The Nokia N95 is one of the most advanced smart phones on the market today. The Symbian-based device features a robust media player with a 3.5mm headphone jack, a dual-slider design, and integrated GPS, Wi-Fi, and Bluetooth. However, it hasn't been picked up by a U.S. carrier, so an unlocked version will cost you a pretty penny.
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Business or pleasure? Verizon's RIM BlackBerry 8830 (left) is great for the globe-trotting exec, as it offers dual-mode functionality, which allows you to get voice coverage in 157 countries (22 of those on CDMA) and e-mail coverage in 62 countries. The 8830 is mostly geared toward business users, while the BlackBerry Curve (right) will appeal to a broader audience as it delivers a well-rounded set of features. Both smart phones, of course, offer BlackBerry's famed push technology for real-time e-mail delivery.
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The T-Mobile Wing is one of the first Windows Mobile 6 smart phones shipping in the United States. Along with the OS update, the Wing also has a revamped design and upgraded camera. It misses on 3G connectivity, but it's still a solid device for mobile professionals.
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Once upon a time, the Palm Treo ruled the smart-phone world, but it's now facing some stiff competition from the likes of HTC and Nokia. Still, the Treo remains popular in the business world, and many enjoy the ease of use and out-of-the-box Mac compatibility. Pictured here is the latest Treo 755p (left) and its predecessor, the Palm Treo 700p. Both devices use the Palm operating system and support Sprint's EV-DO 3G network.
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The RIM BlackBerry Pearl was a huge step for Research in Motion. It was the first BlackBerry to offer multimedia capabilities, a built-in camera and expansion slot, and expandable memory--not to mention the sleek design. The SureType keyboard may give some users a headache, but it's a good device for consumers and business users alike. The Pearl is available through Cingular/AT&T and T-Mobile in a variety of colors.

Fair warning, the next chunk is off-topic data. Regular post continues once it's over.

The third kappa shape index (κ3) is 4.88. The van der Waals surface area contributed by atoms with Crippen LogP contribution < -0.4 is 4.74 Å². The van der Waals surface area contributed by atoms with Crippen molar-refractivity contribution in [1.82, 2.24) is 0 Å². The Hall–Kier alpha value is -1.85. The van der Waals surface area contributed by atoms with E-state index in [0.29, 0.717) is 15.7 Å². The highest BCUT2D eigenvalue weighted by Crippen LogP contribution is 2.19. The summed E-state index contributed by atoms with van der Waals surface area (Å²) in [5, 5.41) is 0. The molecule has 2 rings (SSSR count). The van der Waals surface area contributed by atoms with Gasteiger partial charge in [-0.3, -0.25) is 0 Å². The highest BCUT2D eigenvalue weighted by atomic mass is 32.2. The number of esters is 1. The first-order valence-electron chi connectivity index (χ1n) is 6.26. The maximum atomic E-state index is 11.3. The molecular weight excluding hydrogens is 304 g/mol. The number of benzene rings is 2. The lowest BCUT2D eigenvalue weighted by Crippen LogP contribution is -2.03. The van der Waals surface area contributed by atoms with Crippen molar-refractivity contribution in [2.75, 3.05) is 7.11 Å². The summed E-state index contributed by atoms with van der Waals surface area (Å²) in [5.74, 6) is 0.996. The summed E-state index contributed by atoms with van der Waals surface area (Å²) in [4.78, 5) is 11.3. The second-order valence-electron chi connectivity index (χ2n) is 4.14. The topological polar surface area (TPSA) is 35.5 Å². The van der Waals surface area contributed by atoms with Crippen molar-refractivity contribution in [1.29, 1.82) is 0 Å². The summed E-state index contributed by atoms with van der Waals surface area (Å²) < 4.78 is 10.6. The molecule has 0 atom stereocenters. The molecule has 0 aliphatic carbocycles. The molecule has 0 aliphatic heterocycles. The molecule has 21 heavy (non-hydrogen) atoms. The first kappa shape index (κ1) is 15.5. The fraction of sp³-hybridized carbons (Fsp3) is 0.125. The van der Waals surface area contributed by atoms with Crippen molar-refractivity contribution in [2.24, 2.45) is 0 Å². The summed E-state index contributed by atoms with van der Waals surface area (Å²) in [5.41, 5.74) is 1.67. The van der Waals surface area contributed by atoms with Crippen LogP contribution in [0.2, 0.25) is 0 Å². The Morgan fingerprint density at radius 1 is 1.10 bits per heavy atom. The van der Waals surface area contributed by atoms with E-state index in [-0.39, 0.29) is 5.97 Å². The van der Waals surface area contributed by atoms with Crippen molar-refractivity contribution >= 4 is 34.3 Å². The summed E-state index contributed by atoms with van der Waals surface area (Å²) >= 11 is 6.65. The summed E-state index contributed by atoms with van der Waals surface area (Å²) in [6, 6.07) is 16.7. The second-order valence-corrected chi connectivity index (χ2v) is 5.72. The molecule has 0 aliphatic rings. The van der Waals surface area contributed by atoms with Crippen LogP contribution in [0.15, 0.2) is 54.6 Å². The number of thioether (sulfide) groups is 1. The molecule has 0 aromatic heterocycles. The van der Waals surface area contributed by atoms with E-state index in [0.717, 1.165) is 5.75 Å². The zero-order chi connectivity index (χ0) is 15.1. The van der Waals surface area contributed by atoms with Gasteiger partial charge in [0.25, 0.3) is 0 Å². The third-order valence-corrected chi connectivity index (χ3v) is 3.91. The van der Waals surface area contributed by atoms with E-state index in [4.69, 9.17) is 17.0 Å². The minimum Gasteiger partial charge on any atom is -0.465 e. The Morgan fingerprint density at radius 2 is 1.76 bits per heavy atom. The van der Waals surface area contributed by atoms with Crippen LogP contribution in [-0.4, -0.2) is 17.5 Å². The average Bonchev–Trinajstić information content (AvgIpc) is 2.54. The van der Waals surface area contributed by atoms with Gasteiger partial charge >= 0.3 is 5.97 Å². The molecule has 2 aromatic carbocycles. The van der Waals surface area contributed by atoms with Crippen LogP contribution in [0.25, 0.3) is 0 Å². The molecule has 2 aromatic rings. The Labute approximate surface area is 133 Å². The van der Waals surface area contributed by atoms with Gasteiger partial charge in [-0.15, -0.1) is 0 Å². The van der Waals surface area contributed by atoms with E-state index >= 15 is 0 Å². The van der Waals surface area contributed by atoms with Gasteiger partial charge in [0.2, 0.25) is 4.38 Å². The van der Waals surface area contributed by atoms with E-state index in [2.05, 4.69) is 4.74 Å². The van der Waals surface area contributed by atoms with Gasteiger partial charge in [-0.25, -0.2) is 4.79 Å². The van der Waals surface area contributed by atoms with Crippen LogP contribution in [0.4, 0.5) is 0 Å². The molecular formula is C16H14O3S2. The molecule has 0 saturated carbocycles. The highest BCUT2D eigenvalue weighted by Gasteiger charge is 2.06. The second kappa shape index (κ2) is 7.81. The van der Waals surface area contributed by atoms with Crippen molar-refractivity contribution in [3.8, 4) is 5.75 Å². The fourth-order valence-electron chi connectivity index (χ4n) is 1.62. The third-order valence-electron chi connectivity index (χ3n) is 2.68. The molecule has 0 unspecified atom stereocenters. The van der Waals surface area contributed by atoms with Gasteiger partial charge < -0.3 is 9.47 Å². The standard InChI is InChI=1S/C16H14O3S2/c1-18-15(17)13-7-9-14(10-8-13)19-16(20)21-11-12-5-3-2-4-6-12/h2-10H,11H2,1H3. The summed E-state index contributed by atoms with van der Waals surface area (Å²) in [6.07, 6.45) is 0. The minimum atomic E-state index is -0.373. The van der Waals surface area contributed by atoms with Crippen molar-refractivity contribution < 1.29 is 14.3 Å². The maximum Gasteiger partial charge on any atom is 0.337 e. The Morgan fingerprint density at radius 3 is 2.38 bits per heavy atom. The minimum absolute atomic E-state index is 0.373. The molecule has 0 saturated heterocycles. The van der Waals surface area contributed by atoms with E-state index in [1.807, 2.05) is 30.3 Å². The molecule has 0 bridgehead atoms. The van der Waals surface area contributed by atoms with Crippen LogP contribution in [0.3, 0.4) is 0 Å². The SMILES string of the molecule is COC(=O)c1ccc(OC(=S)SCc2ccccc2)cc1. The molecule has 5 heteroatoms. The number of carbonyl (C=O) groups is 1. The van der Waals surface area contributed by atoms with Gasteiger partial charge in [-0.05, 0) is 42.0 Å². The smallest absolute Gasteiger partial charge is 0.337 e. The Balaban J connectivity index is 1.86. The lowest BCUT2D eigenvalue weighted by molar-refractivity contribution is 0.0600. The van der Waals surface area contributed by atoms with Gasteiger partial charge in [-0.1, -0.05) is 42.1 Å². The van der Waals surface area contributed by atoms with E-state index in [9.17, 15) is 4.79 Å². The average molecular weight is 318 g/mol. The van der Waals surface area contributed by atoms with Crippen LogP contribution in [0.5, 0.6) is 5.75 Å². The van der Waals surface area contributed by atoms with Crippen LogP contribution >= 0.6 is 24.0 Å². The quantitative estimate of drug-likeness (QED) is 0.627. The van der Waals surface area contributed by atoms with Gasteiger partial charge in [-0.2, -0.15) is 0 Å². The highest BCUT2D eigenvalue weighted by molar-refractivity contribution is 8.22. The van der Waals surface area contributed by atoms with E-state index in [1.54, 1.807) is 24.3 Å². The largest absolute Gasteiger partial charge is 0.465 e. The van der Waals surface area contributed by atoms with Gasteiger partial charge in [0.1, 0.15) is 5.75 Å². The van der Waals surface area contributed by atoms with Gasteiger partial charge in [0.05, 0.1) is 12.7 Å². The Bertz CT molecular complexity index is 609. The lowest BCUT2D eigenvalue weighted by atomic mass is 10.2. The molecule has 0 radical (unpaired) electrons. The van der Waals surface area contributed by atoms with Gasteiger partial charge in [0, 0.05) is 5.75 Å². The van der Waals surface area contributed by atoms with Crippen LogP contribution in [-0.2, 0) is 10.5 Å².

Photo by: RIM
Samsung is known for producing some slim phones, and the Samsung BlackJack is one of the thinnest QWERTY devices to date. With such a compact frame, some of the navigation controls are cramped, but the Windows-based smart phone includes 3G support, push e-mail capabilities, and good call quality.
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There are very few smart phones that offer a flip-phone design, and even fewer that do it well. The Verizon Wireless PN-820 is one of the better ones we've seen to date. The Windows Mobile 5 device also has integrated Bluetooth, EV-DO support, and a 1.3-megapixel camera.
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Whether you love it or hate it, the Motorola Q was probably the orginal slim QWERTY smart phone, and it set off a trend. The Q has come under some criticism for having performance issues, but its successor, the Motorola Q 9, looks promising.
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For the ultimate road warrior, the Cingular 8525 offers a powerful arsenal of tools, including 3G support, Bluetooth, Wi-Fi, and a 2-megapixel camera. The smart phone is on the heftier side, but it features a slider design with a full QWERTY keyboard and touch screen.
Photo by: Corinne Schulze/CNET Networks
Some may find the T-Mobile Dash a little funny-looking, but this Windows Mobile smart phone delivers on performance with snappy response time, excellent call quality, and long battery life.
Photo by: Corinne Schulze/CNET Networks
Some may think that calling the T-Mobile Sidekick a smart phone is a stretch, but it certainly has some smart capabilities. Geared toward the younger set, the Sidekick is a great messaging device--e-mail, instant messaging, text and multimedia, you name it. The Sidekick 3 is a bit more advanced with Bluetooth, a 1.3-megapixel camera, and music player, while the Sidekick iD goes for affordability with a $99 price tag.
Photo by: CNET Networks

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